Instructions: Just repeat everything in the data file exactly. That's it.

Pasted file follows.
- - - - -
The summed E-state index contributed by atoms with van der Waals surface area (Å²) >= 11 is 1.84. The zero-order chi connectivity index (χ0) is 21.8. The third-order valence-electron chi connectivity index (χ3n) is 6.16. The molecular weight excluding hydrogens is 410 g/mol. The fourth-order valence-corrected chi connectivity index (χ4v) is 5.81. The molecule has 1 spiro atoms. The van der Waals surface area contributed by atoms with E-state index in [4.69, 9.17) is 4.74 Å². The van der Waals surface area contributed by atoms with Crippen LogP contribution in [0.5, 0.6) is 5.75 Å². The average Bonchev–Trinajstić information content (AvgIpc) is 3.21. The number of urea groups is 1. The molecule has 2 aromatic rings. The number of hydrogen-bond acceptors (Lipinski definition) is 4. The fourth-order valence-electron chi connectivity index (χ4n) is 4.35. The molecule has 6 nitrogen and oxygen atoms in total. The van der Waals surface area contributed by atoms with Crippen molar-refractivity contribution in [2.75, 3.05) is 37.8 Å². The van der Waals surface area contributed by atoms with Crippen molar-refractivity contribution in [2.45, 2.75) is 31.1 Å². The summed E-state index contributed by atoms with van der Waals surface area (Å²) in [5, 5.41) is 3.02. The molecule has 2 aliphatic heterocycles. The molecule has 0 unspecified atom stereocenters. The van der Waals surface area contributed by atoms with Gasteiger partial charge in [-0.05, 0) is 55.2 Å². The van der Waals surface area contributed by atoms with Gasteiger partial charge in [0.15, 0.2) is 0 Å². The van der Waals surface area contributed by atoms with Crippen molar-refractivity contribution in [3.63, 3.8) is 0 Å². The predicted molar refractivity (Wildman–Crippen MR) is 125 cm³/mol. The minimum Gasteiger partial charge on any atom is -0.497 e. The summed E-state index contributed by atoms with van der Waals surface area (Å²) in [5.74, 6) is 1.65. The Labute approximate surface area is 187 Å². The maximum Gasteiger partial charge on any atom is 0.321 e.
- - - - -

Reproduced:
The summed E-state index contributed by atoms with van der Waals surface area (Å²) >= 11 is 1.84. The zero-order chi connectivity index (χ0) is 21.8. The third-order valence-electron chi connectivity index (χ3n) is 6.16. The molecular weight excluding hydrogens is 410 g/mol. The fourth-order valence-corrected chi connectivity index (χ4v) is 5.81. The molecule has 1 spiro atoms. The van der Waals surface area contributed by atoms with E-state index in [4.69, 9.17) is 4.74 Å². The van der Waals surface area contributed by atoms with Crippen LogP contribution in [0.5, 0.6) is 5.75 Å². The average Bonchev–Trinajstić information content (AvgIpc) is 3.21. The number of urea groups is 1. The molecule has 2 aromatic rings. The number of hydrogen-bond acceptors (Lipinski definition) is 4. The fourth-order valence-electron chi connectivity index (χ4n) is 4.35. The molecule has 6 nitrogen and oxygen atoms in total. The van der Waals surface area contributed by atoms with Crippen molar-refractivity contribution in [2.75, 3.05) is 37.8 Å². The van der Waals surface area contributed by atoms with Crippen molar-refractivity contribution in [2.45, 2.75) is 31.1 Å². The summed E-state index contributed by atoms with van der Waals surface area (Å²) in [5, 5.41) is 3.02. The molecule has 2 aliphatic heterocycles. The molecule has 0 unspecified atom stereocenters. The van der Waals surface area contributed by atoms with Gasteiger partial charge in [-0.05, 0) is 55.2 Å². The van der Waals surface area contributed by atoms with Gasteiger partial charge in [0.15, 0.2) is 0 Å². The van der Waals surface area contributed by atoms with Crippen molar-refractivity contribution in [3.63, 3.8) is 0 Å². The predicted molar refractivity (Wildman–Crippen MR) is 125 cm³/mol. The minimum Gasteiger partial charge on any atom is -0.497 e. The summed E-state index contributed by atoms with van der Waals surface area (Å²) in [5.74, 6) is 1.65. The Labute approximate surface area is 187 Å². The maximum Gasteiger partial charge on any atom is 0.321 e.